length of      # independent         "0110"
   string - 3     4-bit trials          ratio
---------------- -----------------   -----------
        1          1.0
        5          5.37168201         1.0743364
       13         13.91085862         1.0700660
       29         31.00269719         1.0690585
       61         65.18639161         1.0686294
      125        133.55378045         1.0684302

It would be stretching to conclude anything more than that the method
of calculation proposed here allows a numerical comparison of the 
chance of finding a pattern at least once in an extended string vs.
the chance of finding at least once in a series of independent trials.
Note however that calculated ratios seems to be monotone decreasing 
sequences, which would imply they converge to a limit, apparently one
that depends on the pattern.

Applying this "exact" computation technique will require formulating
a transition matrix whose order is the length of the pattern plus 1.

We will continue the discussion next with a longer example based on
the title of Shakespeare's sonnet, taking up a computation similar to
one proposed by volterwd-ga but based on the exact probability of at
least one match to 39 characters (including punctuation) in a string
of variable length.

regards, mathtalk-ga

Clarification of Answer by mathtalk-ga on 25 Jul 2005 23:15 PDT
Hi, tprestero-ga:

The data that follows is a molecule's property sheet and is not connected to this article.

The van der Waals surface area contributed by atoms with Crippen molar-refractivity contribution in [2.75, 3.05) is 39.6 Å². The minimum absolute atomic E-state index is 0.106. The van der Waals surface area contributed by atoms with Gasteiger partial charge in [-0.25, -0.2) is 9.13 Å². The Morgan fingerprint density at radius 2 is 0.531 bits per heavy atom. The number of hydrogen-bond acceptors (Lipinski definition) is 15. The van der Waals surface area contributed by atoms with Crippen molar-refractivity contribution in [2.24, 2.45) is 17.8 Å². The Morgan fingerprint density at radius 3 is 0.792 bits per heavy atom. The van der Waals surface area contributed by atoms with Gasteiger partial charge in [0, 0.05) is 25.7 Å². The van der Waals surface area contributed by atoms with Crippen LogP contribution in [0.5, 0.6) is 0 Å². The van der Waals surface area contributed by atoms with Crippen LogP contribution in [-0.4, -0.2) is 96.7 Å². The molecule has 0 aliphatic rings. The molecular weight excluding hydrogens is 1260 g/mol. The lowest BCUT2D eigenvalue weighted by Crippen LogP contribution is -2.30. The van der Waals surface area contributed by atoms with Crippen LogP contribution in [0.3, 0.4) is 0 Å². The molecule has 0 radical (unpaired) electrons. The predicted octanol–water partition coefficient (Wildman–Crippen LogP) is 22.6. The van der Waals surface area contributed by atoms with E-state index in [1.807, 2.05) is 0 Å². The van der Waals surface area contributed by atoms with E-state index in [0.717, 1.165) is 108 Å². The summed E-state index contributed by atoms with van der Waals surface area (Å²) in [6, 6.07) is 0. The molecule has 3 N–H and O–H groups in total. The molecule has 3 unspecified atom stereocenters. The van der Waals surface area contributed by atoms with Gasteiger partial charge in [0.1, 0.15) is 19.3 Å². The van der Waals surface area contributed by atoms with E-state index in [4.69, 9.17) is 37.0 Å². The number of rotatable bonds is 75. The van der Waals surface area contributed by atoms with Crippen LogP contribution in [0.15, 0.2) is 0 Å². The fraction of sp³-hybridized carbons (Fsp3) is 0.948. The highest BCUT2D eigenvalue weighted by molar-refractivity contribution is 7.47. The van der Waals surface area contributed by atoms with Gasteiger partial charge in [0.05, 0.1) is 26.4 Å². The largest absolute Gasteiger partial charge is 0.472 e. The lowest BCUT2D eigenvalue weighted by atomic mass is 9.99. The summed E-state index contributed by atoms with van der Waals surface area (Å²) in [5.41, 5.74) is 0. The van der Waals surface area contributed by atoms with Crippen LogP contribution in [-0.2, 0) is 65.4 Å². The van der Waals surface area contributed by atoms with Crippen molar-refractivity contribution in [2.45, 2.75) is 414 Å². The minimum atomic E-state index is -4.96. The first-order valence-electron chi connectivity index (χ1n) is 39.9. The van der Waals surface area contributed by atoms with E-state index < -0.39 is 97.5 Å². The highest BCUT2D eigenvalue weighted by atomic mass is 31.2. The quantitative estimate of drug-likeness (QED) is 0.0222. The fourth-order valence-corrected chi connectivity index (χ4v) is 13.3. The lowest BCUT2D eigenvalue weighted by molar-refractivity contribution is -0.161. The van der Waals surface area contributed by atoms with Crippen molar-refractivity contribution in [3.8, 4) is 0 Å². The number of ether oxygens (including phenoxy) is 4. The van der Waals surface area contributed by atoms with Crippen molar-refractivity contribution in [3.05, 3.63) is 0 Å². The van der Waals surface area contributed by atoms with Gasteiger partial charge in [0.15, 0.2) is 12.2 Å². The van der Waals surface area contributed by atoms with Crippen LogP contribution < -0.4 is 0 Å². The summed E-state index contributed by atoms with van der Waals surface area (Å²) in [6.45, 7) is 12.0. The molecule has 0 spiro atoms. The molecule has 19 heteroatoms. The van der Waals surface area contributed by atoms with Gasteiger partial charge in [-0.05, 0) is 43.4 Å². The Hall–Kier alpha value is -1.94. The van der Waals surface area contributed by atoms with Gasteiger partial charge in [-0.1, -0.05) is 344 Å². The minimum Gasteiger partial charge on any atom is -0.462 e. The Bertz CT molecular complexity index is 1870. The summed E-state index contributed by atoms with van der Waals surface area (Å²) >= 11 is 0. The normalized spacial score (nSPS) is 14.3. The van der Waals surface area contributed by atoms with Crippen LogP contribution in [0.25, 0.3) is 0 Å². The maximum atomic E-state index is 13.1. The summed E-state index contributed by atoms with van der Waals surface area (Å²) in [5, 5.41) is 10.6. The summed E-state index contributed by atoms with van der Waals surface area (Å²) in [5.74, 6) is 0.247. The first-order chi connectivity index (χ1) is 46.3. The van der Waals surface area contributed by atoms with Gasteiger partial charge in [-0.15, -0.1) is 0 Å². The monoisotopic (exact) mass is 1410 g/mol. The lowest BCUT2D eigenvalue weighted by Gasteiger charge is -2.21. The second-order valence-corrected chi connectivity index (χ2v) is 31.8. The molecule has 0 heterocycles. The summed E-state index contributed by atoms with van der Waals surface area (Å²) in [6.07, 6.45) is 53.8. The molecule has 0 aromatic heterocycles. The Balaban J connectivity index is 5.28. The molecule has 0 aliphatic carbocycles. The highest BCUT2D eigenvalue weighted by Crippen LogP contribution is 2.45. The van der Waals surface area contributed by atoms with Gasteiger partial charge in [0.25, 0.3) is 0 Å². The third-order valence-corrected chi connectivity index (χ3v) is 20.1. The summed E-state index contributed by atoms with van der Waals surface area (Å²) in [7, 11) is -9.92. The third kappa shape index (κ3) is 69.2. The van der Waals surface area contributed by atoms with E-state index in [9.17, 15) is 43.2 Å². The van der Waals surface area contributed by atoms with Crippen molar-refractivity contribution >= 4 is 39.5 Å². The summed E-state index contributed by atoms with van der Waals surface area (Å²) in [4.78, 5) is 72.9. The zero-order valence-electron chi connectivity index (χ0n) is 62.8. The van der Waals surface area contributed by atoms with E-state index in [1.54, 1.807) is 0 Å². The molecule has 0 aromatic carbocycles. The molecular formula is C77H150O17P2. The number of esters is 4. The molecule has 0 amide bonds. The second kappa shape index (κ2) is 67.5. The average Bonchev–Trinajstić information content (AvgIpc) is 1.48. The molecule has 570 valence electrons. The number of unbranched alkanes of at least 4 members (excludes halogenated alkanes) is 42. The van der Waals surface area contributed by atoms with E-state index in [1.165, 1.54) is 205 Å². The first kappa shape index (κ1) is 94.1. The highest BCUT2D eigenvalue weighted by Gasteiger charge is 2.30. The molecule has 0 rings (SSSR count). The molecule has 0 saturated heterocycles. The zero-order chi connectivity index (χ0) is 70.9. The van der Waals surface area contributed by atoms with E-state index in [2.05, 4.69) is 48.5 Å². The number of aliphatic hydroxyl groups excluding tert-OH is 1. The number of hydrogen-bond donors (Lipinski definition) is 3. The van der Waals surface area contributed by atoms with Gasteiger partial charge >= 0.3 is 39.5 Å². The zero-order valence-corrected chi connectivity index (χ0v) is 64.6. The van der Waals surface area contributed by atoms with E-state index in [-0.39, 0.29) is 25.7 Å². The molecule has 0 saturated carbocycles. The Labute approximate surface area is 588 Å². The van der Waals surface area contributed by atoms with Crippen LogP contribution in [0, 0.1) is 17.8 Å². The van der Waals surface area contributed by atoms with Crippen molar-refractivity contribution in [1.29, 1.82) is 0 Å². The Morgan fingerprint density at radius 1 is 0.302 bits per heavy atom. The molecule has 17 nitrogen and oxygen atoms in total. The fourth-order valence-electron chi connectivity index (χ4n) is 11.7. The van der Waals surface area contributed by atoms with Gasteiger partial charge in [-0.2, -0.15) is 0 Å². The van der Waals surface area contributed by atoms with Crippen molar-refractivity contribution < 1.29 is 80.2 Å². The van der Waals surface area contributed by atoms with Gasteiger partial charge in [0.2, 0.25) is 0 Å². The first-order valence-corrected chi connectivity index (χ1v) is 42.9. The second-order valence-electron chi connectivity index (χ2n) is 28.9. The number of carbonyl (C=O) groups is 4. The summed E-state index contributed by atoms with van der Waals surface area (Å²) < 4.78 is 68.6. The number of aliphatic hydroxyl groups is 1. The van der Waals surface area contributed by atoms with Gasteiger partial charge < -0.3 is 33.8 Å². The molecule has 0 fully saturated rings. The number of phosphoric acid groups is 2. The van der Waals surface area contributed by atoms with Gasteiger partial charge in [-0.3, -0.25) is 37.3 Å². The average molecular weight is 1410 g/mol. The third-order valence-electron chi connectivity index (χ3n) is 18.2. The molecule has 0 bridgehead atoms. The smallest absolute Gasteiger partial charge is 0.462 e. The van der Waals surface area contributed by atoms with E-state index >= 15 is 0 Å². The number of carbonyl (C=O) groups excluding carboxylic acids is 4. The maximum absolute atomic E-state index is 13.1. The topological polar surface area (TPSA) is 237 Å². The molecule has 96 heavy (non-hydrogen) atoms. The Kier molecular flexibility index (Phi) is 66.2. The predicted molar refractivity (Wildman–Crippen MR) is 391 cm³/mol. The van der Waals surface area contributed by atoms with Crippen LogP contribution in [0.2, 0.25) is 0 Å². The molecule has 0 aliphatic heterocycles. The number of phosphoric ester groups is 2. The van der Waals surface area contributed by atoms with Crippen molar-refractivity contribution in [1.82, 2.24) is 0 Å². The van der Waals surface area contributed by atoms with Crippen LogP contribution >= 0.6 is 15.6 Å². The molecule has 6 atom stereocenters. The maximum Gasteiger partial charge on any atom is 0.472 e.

I regret that my attempt to provide "the mathematical expression for the
probability of finding a specific sequence that is X characters long,
made up from an alphabet of N characters, within a perfectly random
string that is itself Y characters long" fell short of your

In a moment I will attempt to summarize all the aspects of this
Question which were addressed here, potentially to mitigate my
improperly assuming familiarity with the Comments portion of this
thread in my prepared Answer.  But I also would like to acknowledge a
couple of options that are open to you.

First would be to Request a Clarification of something you would like
to understand better.  Pin down for me what is and isn't clear about
the mathematics & computations, and I'll be happy to do what I can to
advance your ability to use these methods.

A second option would be, assuming you are still not satisfied by such
additional information, to consider applying for a Refund.  Google
Answers guarantees your satisfaction within the first 30 days of an
Answer being posted.  While you have waited more than two months to
respond, I have a feeling that the Editors would rather address your
concerns than have them go unnoticed.

See here, toward the end of this page:

[Google Answers: Help & Tips]


You began with a mention of Jorge Luis Borge's "Library of Babel", in
which volumes contain arrangements of "the twenty-odd orthographic
symbols," then proceeded to site a claim from Richard Preston's
"Mountains of Pi" about the remote likelihood of finding the text of
an English sonnet within the 10^77 or so digits of pi that one might